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Neglected Tropical Diseases (NTDs)

By Amigos IAS

Why is it in the news?

  • UAE and charities at COP28 pledged $777 million for eradicating NTDs.
  • Contributions include $100 million each from the UAE and the Bill and Melinda Gates Foundation.
  • World Bank launched a program to support public health in developing countries, focusing on climate-related health risks.
  • Tropical diseases’ burden expected to worsen with climate change, along with threats like malnutrition, malaria, diarrhea, and heat stress.

 

About NTDs

  • NTDs comprise 20 conditions prevalent in tropical areas, affecting impoverished communities, particularly women and children.
  • Caused by various pathogens: viruses, bacteria, parasites, fungi, and toxins.
  • Linked to poverty, limited healthcare access, and inadequate sanitation and hygiene.
  • Common in low-income populations in Africa, Asia, and the Americas.
  • Historically receive less attention and funding for research and development, hence termed “neglected.”
  • NTDs thrive in rural areas, conflict zones, and hard-to-reach regions.
  • Flourish where clean water and sanitation are scarce, aggravated by climate change.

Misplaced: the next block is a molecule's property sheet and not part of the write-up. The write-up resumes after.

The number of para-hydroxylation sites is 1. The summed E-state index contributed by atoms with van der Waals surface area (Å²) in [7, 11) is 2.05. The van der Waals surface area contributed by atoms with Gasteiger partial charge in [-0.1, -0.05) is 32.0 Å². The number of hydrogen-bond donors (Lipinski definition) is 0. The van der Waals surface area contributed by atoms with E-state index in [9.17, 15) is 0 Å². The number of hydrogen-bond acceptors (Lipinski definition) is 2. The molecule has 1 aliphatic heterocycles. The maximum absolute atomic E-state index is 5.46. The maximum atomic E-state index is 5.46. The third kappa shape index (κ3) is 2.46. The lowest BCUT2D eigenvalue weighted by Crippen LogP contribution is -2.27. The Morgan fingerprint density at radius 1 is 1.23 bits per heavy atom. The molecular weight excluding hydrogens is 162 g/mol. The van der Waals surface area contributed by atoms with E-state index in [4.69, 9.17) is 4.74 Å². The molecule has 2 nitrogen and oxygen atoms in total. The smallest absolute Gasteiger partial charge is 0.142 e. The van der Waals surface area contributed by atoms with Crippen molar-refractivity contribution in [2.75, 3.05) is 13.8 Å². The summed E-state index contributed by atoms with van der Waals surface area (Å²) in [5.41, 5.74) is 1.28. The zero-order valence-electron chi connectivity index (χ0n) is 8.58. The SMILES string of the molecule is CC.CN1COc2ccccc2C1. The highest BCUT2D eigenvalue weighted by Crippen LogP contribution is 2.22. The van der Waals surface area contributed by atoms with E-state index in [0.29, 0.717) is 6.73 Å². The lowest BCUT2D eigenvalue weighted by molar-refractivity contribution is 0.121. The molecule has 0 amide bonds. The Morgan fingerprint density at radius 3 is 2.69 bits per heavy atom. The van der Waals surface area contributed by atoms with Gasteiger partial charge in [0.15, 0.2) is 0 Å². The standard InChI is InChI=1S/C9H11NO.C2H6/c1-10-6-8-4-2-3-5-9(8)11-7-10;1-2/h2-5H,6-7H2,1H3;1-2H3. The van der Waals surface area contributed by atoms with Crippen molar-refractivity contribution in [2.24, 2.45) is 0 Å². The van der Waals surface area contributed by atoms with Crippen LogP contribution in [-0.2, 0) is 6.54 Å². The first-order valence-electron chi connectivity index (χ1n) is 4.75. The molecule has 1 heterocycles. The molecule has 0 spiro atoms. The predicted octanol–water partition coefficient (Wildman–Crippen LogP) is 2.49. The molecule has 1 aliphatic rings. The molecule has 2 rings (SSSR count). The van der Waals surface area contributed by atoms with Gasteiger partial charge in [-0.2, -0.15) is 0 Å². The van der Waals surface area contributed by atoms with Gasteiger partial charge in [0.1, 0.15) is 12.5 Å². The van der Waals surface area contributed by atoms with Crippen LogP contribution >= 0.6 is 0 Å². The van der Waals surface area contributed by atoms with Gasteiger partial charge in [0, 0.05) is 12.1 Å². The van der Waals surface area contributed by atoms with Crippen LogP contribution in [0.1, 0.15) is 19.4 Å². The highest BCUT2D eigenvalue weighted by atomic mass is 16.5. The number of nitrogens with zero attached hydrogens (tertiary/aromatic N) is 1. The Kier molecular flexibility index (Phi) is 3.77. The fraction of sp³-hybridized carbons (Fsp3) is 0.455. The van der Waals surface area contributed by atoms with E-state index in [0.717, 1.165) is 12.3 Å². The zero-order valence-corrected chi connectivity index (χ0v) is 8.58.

Neglected Tropical Diseases in India

  • India bears the world’s largest absolute burden of at least 10 major NTDs.
  • Diseases include hookworm, dengue, lymphatic filariasis, leprosy, kala-azar, rabies, ascariasis, trichuriasis, trachoma, and cysticercosis.

 

Government Initiatives in India

Program/InitiativeObjectives/Activities
National Vector Borne Disease Control Programme (NVBDCP)– Conducts mass drug administration.

– Distributes bed nets.

– Promotes vector control.

National Health Mission (NHM)– Aims for accessible, affordable, and quality healthcare, including populations affected by Neglected Tropical Diseases (NTDs).
Kala-azar Elimination Programme– Launched in 1990-91.

– Target for elimination by 2023 (WHO’s NTD Road Map goal is 2030).

Global Programme to Eliminate Lymphatic Filariasis (GPELF)– India actively participates.
National Deworming Day (NDD)– Launched in 2015.

– Aims to reduce the prevalence of soil-transmitted helminthiasis among children through mass deworming programs.

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